Enough of the mixture was made to fill a five- gallon bucket so that mixing could be done in an effective way. After a thorough mixing came the fermentation process. The buckets were sealed with a tight lid. After a few days the top blew off of two of the buckets so a heavy rock was added to help keep the lids on the actively bubbling mix. After six months the bucket could only be opened in the dead of the night. The whole neighborhood would wonder what died in the vicinity as a result of any mixing process at this time. Foul bubbles and strange and potent odors came out of the bucket while it was working at this stage. Don't even think of putting this toxic mess on a tree. Even after a year it was possible to open the bucket only if you snuck up on it with out letting it know you were coming. However, after two years the foulness had left the mixture and the paint was smooth and lovely. The ferment had rendered all elements of the paint into an integrated whole. Of course, this paint always will have a bit of a sea-shore at low tide tang to it for a week or so after application, but after two years in the bucket it is a beautifully textured paint that allows for a sensual ritual in the spring of the painting of the trees. The smell is tolerable but the effects are remarkable. I usually mix five gallons each year so that it can rest for two years until I can use it.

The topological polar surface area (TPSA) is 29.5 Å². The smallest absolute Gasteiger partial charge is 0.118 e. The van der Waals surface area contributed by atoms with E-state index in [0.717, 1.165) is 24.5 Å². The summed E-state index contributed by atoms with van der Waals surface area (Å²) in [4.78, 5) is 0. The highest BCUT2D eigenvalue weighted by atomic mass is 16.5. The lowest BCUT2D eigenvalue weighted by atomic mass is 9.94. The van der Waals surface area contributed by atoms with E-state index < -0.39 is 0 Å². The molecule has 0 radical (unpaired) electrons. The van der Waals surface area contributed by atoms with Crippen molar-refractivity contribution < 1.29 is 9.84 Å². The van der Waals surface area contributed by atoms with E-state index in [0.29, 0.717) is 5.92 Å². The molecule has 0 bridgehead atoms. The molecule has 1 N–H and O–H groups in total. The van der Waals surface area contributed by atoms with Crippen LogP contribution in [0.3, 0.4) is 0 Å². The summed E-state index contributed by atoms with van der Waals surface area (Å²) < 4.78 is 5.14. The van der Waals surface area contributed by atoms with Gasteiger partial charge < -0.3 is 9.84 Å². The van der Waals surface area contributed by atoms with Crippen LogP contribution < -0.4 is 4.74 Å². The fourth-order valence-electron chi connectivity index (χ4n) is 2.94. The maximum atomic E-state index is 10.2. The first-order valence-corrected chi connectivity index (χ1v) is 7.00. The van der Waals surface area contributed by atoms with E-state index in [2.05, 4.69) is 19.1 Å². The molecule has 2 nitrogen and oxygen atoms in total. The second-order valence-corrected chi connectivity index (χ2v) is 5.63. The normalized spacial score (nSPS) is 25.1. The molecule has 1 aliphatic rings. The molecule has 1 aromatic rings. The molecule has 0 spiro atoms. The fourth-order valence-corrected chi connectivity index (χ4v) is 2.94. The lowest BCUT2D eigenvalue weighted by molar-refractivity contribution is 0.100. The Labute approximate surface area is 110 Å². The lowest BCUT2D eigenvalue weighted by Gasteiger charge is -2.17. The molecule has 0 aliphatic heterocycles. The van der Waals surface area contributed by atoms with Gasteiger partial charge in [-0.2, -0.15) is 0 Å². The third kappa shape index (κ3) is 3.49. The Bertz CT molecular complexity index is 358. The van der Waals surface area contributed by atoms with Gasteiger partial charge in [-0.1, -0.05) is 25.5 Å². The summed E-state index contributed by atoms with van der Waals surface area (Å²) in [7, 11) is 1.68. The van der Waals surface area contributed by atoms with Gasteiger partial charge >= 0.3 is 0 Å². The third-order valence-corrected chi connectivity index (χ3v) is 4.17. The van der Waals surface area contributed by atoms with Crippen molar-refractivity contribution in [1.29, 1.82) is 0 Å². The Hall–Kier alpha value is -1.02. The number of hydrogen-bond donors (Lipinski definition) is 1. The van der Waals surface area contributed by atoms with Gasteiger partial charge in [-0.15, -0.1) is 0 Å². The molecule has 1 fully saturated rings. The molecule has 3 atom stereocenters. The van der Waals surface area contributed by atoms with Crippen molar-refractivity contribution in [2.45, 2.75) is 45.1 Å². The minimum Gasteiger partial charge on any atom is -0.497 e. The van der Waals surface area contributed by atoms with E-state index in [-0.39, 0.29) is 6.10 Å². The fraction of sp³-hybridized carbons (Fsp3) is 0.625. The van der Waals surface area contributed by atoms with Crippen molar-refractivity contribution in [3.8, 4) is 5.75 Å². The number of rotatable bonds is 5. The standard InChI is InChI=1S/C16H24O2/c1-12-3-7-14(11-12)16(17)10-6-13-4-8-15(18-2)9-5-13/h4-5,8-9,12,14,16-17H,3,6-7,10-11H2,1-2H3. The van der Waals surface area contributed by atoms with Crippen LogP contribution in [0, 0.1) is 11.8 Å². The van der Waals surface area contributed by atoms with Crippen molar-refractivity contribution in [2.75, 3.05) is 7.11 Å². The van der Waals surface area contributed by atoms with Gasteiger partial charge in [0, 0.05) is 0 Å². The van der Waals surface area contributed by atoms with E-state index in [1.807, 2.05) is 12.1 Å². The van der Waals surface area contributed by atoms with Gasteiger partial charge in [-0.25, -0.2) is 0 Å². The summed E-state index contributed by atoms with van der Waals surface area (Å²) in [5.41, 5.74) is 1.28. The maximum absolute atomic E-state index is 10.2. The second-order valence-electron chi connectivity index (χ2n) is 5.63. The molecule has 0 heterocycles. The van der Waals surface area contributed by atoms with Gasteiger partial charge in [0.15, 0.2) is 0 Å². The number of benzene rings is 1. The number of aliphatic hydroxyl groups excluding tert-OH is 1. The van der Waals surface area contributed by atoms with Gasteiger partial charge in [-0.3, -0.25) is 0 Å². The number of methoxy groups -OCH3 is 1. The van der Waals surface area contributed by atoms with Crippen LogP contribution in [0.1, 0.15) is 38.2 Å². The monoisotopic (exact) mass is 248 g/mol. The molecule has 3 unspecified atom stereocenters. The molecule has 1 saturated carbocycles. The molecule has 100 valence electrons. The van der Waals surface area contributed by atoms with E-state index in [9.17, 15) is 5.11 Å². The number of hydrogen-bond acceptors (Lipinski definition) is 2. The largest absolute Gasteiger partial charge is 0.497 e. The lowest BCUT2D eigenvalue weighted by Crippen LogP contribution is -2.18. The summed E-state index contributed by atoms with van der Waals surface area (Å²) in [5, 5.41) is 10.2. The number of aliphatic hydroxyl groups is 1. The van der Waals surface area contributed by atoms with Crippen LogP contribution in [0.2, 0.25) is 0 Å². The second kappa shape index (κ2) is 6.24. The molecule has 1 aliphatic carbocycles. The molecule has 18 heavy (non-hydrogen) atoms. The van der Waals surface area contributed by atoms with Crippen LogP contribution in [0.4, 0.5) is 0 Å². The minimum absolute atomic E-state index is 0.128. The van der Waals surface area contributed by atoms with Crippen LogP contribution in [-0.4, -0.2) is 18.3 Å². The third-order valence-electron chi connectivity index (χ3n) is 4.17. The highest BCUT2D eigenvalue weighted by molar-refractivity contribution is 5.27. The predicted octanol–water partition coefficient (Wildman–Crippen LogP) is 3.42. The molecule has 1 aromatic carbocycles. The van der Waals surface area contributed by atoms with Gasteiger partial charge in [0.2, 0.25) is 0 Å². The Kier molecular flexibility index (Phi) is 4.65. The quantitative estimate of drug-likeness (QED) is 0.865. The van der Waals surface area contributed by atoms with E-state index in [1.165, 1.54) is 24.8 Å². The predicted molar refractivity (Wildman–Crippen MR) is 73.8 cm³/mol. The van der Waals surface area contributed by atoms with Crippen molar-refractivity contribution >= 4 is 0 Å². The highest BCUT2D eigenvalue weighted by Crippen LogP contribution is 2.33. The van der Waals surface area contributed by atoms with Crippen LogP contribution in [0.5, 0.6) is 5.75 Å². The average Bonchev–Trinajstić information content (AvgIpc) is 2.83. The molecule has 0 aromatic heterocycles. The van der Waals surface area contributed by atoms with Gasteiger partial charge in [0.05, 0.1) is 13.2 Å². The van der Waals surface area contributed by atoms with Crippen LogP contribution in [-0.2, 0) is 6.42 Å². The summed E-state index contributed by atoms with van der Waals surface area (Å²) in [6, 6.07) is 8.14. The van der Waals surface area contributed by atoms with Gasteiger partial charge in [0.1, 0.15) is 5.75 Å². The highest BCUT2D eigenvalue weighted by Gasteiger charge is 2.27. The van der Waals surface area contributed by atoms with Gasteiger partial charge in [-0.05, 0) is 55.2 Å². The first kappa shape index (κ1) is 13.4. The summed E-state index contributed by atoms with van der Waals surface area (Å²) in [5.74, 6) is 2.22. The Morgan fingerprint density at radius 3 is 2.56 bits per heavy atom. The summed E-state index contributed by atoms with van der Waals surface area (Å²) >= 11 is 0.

When this paint has fully fermented it turns a delicate gray color and has the texture of the finest acrylic paint that has a lot of tack and body. A fat old three inch bristle house painting brush caresses this mixture like it was the finest, thick and creamy interior latex. Starting at the bottom of the apple, apricot, Asian pear, and nectarine trees on the property I paint a primer layer from the trunk to the branches as big as my thumb in the early spring as the buds are swelling. This first primer coat fills in the grooves in the bark and any sore spots and promotes rapid cambium growth as the saps rise up from the root in the early spring. A few weeks later I give another coat of paint to the same trees. This time the succulent dripping quality of the clay and casein paint makes for a sculptural/painting sensual experience as the paint flowing off of the brush forms ridges of clay around each branch. The primer layer holds these added layers in a very sensual and artistic manner. These layers of paint can be built up as a kind of art form, sculpting the fluid clay and casein with the brush and forming a nutritive layer for the fruit trees that is at once incredibly sensual and rationally effective. Often when it is too early to be digging the earth in the spring, the elementals of my garden can be treated to a surge of tree painting that supports the kick off for the new growing season. The paint made in this way hugs the branches as it drips off of the brush and oozes down the branch towards a crotch in the tree. The brush can then smooth out the ripples of the still semi- liquid viscous paint because of the adhesive forces of the clay and casein in the paint. The nutrients in the paint form a second skin to feed the fruits still contained within the slumbering buds. The casein reacts to the blood and bone constituents in the mix by forming a skin that keeps the paint intact during sun and rain episodes of early spring. The paint of this year has held on through more than a week of rain totaling almost four inches. It still has not deteriorated and looks fresh and smooth. When it gets wet it turns dark again and swells but when it dries out it looks firm without a lot of peeling. There is some cracking but the paint tends to hold on to the bark so that a few early rains in the spring don't wash the paint from the trees so that they can carry their extra cambium layers through the times when they develop the fruit that has set on their branches. After the summer, in the first few storms of winter, the paint drops off of the trees and forms a subtle fertilizer as it disperses on the ground. Then in February as the new buds swell it is time once again to perform the ritual of painting the trees as the elemental beings waken and celebrate the return of the life forces by opening the flowers and setting the fruits on the trees.